TORONTO - May 19, 2005
An environmental awareness campaign is being launched within the forestry industry next week claiming today's tree-hugger is in fact a tree cutter. The campaign, designed to educate the general public on the environmental advantages of sustainable forestry, is being kicked off at the opening of a museum to showcase Canada's first forestry station on May 27th.
"It made sense that with the launch of a museum that commemorates Canada's first forestry station that we come together to say proudly that using wood helps our environment," said John deWitt, President and CEO of ForestCare, the company spearheading the Campaign. "Cutting and then replanting trees helps reduce green house gas emissions because the wood that is used to build our homes is trapped CO2. In fact, every time wood is used we avoid using plastic and other non-renewable resources."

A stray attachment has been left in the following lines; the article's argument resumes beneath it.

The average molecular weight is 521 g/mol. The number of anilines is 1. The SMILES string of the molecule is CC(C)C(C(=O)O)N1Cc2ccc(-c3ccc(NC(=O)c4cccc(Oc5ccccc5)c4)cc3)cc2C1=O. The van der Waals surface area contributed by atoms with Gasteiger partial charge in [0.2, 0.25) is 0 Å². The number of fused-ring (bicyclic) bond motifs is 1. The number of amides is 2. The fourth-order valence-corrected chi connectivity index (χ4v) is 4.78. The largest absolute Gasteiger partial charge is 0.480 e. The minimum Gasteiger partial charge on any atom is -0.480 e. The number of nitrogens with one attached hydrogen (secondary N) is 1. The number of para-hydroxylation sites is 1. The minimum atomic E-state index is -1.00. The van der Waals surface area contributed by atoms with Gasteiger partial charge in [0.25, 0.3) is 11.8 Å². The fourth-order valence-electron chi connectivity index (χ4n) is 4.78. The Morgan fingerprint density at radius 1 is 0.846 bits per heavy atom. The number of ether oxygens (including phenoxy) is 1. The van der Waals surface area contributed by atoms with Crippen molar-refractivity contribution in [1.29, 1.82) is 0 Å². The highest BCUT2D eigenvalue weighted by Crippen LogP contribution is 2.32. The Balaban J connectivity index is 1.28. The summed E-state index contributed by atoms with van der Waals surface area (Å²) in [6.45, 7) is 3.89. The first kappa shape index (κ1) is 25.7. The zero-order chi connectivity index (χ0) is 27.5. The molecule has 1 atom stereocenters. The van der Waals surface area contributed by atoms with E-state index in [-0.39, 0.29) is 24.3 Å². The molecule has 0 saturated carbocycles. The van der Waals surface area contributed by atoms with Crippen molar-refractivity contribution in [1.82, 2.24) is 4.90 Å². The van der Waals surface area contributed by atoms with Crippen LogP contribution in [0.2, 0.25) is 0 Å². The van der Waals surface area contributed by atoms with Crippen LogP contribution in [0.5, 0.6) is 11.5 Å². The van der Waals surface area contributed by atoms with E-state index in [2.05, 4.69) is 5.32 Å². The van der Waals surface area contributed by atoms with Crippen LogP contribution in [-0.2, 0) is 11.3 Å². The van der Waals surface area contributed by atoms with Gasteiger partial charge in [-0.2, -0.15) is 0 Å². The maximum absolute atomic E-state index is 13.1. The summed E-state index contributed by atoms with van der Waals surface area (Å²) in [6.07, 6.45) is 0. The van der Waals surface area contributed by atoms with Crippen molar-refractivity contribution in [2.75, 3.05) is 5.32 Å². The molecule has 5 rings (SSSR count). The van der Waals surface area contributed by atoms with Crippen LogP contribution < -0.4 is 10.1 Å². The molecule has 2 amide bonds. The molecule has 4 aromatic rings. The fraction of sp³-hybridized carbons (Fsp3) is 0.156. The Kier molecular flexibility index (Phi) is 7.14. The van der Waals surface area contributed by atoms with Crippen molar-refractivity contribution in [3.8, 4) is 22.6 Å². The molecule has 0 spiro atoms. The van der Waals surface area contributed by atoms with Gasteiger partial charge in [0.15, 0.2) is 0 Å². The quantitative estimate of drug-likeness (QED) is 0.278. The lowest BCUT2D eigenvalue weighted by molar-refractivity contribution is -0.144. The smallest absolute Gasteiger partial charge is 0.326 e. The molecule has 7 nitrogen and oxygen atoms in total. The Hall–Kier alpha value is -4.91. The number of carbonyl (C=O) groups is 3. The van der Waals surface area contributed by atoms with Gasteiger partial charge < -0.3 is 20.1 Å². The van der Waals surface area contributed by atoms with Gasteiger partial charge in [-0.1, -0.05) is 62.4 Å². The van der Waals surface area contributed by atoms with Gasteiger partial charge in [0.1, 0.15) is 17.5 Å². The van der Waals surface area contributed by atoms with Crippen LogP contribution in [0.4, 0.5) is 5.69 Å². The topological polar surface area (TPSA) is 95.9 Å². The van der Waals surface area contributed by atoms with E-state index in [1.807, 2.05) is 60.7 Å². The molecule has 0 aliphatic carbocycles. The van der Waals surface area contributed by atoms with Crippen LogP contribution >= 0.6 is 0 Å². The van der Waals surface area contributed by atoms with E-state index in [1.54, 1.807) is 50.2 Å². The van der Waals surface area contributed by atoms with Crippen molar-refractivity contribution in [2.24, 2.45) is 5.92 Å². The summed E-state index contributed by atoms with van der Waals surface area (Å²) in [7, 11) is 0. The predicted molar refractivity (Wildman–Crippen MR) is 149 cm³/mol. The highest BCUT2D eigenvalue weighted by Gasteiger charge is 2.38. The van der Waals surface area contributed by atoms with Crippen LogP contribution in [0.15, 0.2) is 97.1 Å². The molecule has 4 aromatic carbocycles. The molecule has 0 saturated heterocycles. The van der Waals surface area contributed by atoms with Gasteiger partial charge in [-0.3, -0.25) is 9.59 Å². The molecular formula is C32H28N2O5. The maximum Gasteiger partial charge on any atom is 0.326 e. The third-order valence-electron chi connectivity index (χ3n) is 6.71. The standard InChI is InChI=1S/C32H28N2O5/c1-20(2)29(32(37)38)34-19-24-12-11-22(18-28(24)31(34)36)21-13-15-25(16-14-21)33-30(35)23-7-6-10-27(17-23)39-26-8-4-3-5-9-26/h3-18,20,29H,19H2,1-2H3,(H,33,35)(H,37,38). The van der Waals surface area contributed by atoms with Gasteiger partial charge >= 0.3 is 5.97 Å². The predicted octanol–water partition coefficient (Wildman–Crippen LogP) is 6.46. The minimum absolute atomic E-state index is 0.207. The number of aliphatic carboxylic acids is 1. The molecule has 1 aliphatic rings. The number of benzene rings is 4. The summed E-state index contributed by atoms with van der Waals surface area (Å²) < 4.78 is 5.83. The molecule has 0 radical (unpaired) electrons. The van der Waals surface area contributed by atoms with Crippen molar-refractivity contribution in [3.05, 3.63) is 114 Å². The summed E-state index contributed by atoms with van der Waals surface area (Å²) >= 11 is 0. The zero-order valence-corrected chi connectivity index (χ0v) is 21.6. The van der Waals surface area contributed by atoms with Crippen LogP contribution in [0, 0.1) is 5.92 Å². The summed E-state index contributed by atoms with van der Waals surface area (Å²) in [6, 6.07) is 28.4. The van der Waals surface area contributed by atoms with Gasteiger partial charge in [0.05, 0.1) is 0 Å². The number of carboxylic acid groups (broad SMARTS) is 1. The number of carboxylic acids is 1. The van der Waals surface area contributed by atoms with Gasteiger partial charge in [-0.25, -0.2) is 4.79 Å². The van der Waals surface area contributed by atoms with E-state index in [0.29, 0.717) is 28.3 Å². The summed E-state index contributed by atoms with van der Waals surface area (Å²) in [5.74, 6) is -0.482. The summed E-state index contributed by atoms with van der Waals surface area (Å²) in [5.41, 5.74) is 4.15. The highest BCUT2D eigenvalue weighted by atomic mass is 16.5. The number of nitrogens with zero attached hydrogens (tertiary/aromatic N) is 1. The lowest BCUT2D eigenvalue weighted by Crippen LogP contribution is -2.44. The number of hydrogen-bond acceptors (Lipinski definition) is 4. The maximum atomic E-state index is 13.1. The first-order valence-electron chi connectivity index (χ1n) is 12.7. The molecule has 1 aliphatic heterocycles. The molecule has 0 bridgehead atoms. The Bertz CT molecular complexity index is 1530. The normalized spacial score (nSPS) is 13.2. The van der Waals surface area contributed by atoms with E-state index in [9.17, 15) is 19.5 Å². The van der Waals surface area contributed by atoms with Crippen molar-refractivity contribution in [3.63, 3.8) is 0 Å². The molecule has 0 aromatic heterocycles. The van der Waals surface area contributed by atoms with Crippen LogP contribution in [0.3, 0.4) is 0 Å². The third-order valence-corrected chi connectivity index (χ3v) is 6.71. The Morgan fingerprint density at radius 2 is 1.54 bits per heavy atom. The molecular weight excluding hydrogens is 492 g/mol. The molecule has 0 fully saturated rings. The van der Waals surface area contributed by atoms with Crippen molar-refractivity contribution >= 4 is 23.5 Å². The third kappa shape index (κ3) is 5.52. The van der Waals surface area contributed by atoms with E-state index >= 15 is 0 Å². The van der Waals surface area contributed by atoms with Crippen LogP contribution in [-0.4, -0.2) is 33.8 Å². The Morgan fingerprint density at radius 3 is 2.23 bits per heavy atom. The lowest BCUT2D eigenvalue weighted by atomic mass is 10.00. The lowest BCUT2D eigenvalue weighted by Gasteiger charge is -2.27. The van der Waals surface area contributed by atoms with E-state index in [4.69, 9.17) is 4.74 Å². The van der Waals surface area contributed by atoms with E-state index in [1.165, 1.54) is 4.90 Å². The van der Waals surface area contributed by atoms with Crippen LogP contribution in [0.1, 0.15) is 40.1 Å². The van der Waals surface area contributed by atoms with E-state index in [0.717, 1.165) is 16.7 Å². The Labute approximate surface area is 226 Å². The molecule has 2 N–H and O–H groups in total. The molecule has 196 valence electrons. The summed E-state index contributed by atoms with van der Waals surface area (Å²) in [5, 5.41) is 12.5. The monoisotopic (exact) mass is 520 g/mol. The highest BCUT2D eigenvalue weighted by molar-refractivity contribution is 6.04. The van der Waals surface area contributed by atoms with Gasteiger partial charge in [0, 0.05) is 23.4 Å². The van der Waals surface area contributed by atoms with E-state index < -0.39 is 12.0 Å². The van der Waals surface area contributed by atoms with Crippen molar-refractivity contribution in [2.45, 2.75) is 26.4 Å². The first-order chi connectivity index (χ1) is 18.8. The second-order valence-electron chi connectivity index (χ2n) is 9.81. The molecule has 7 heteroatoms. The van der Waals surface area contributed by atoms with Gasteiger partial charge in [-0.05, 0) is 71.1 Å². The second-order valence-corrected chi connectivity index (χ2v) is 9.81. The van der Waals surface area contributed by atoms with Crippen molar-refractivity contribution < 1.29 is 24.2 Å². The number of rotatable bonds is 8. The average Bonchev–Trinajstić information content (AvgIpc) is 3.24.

DeWitt has spent the last 25 years in the business of growing trees, including 10 years at the Ministry of Natural Resources teaching other growers. Today, he heads up ForestCare, a tree-growing company with a reputation for its ability to cut the time it takes to grow a tree by 20 per cent in the first year - a technology driven accomplishment that allows trees to be grown with less herbicides that involves no genetic engineering. And, it seems forestry companies are taking notice.
Jeff Leach, a silvicultural specialist with Tembec, a leading forestry company, praises ForestCare's seedlings. "Their seedlings show superior growth in their first year and dominate the microsites where they are planted. These stronger seedlings are an example of what help us successfully regenerate harvested lands," said Leach.
The opening of the St. Williams Interpretive Centre as well as the launch of the Cut a Tree Campaign will take place on Friday, May 27th. A facility preview will take place at 11:30 a.m. followed by lunch for media at noon and an opening ceremony at 1:30 p.m. Media are invited to attend.
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